63. Arnoud Apituley says:

    This is an iceberg floating in the ocean, broken off of an ice sheet and seen from above through a layer of small cumulus clouds. It is interesting that we can see this, since for observations from space it is often very difficult to distinguish between clouds and ice.

  64. Ayrial Burford says:

    It looks like a coffin to me. Its actually really cool

  65. James Mc Ilvenna says:

    Looking through the clouds at an Iceberg.

  66. giacomo losi says:

    It is an iceberg near Antarctica

  67. Michael Beaulac says:

    The photo is of the iceberg B-15T, an 18.5 year remnant of its parent, B-15. current location is in the South Atlantic between South Georgia and the South Sandwich Islands. Lot of interesting things to say about this one. It made a near circumference of the Antarctica prior to being spun off first by the Weddell Sea gyre which sent it north, then the Antarctic Circumpolar Current, which funnels through the Drake Passage, then steered the iceberg toward the east and its current location. It has numerous collisions with other icebergs and the Ross Ice Shelf. Due to its current location, it will melt rapidly until it disappears.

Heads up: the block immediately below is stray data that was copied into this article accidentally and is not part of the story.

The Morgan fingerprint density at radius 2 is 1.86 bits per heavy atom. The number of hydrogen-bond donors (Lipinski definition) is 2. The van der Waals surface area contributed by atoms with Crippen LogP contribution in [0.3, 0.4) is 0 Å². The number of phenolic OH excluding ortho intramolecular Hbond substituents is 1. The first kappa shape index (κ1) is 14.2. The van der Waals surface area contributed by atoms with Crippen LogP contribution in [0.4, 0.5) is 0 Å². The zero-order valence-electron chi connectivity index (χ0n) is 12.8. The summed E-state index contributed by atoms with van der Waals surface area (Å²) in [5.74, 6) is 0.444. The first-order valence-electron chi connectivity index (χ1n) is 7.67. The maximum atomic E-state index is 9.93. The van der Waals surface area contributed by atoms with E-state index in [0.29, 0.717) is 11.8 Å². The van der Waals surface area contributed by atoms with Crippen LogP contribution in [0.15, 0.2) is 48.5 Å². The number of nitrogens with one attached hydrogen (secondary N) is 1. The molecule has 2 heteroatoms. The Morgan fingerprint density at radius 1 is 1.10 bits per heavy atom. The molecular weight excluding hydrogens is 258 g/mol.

68. Andrew says:

    Either a coffin or an Imperial Star Destroyer.

  69. Jeremy Scarlett says: